Integrated Management of Frost Injury and Fire Blight

Frost Injury

Frost injury is a serious problem on agricultural plants, most of which cannot tolerate ice formation within their tissues. Annual losses to agricultural production in the United States alone are estimated at more than $1 billion. At temperatures only slightly below freezing (-10° C and above), even frost-sensitive plants have a natural ability to super cool, thereby avoiding ice formation within their tissues. The capacity to super cool is limited, however, by the presence of ice-nucleation active (Ina+) bacteria, especially Pseudomonas syringae, a common inhabitant of aerial plant surfaces. Ina+ bacteria have an outer-membrane protein—the ice protein—that orients water molecules in an arrangement that mimics the crystalline structure of ice. The oriented water molecules do not super cool but, instead, freeze at temperatures very close to freezing (i.e., -2° C to -5° C). Once ice formation is catalyzed by Ina+ bacteria on the plant surface, ice crystals rapidly spread into the plant, injuring plant tissues irreversibly. Injury at temperatures close to freezing (i.e., -2° C to -5° C) can be avoided by reducing the number of Ina+ bacteria.

Fire Blight

Fire blight, an important disease of pear and apple, is caused by the bacterium Erwinia amylovora. The pathogen can grow on shoots, leaves, or blossoms; enter the plant; and then can grow internally, sometimes killing the tree. At present, growers manage fire blight by spraying trees with the antibiotics streptomycin or Terramycin, which reduce the population size of E. amylovora on the plant surface. Resistance of E. amylovora to streptomycin, which previously was the most effective antibiotic, is now common in many pear-growing regions of the United States.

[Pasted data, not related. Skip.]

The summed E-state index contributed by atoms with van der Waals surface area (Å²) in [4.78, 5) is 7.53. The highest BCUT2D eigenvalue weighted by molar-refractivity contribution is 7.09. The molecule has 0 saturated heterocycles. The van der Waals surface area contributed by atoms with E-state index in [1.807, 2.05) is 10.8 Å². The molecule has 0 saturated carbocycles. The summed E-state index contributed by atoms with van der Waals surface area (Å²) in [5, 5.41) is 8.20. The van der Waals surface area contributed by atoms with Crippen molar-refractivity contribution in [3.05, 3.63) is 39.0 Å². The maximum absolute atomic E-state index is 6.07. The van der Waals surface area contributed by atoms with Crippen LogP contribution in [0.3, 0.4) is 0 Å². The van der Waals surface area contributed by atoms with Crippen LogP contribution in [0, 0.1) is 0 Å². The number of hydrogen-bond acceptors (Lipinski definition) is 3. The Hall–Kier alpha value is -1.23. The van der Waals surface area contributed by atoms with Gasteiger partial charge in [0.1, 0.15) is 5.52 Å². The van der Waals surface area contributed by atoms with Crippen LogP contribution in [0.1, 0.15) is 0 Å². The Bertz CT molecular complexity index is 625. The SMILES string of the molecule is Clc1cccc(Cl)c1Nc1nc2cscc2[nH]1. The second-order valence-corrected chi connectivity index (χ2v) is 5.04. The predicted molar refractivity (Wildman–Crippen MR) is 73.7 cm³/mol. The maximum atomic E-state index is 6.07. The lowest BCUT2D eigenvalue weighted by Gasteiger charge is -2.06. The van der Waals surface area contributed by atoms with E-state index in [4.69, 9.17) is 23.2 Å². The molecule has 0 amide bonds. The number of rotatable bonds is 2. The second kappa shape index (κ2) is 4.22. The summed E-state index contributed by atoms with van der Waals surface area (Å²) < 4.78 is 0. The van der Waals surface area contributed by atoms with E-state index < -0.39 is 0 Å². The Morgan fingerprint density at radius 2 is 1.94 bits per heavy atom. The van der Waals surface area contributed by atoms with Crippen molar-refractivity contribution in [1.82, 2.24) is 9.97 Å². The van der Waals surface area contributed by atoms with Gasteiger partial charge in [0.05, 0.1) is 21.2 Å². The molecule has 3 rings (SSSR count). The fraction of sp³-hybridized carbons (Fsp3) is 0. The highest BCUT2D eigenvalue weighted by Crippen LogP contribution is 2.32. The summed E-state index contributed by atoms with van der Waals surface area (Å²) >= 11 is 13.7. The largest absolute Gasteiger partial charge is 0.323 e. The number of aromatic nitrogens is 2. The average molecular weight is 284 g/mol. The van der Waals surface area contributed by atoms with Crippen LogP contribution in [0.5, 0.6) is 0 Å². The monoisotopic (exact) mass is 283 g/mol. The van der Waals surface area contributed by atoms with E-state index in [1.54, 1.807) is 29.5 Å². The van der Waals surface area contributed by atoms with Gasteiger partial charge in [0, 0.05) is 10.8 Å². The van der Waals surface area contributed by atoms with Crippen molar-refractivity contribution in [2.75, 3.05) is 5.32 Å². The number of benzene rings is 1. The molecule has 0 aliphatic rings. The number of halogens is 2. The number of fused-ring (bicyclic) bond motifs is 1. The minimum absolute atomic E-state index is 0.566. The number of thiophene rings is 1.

Biological Control

Frost injury on a variety of agricultural plants and fire blight of pear and apple can be suppressed by Blight-Ban®, a product composed of the bacterial-control agent Pseudomonas fluorescens A506. After even a single application of Blight-Ban, large populations of P. fluorescens A506 can develop on treated leaves or blossoms. These populations compete with E. amylovora or Ina+P. syringae for limiting nutrients on plant surfaces. The severity of fire blight and frost injury is reduced because the population size of the causal organisms is reduced through competition with the beneficial bacterium. Although A506 has been as effective as streptomycin in suppression of fire blight in many field experiments, it can also be used in concert with conventional practices for management of fire blight. It is naturally resistant to streptomycin and Terramycin, so can be combined with antibiotics in spray programs. The opportunity to integrate chemical and biological control is attractive to growers, who are more likely to adopt biological control initially if risks can be minimized by combining it with familiar and effective methods.

SOURCE: Lindow, S. E. 1985. Integrated control and role of antibiosis in biological control of fire blight and frost injury. In Biological Control on the Phylloplane, C. Windels and S. E. Lindow, eds. St. Paul, Minn.: APS Press.

The National Academies of Sciences, Engineering, and Medicine
500 Fifth St. N.W. | Washington, D.C. 20001

Copyright © National Academy of Sciences. All rights reserved.
Terms of Use and Privacy Statement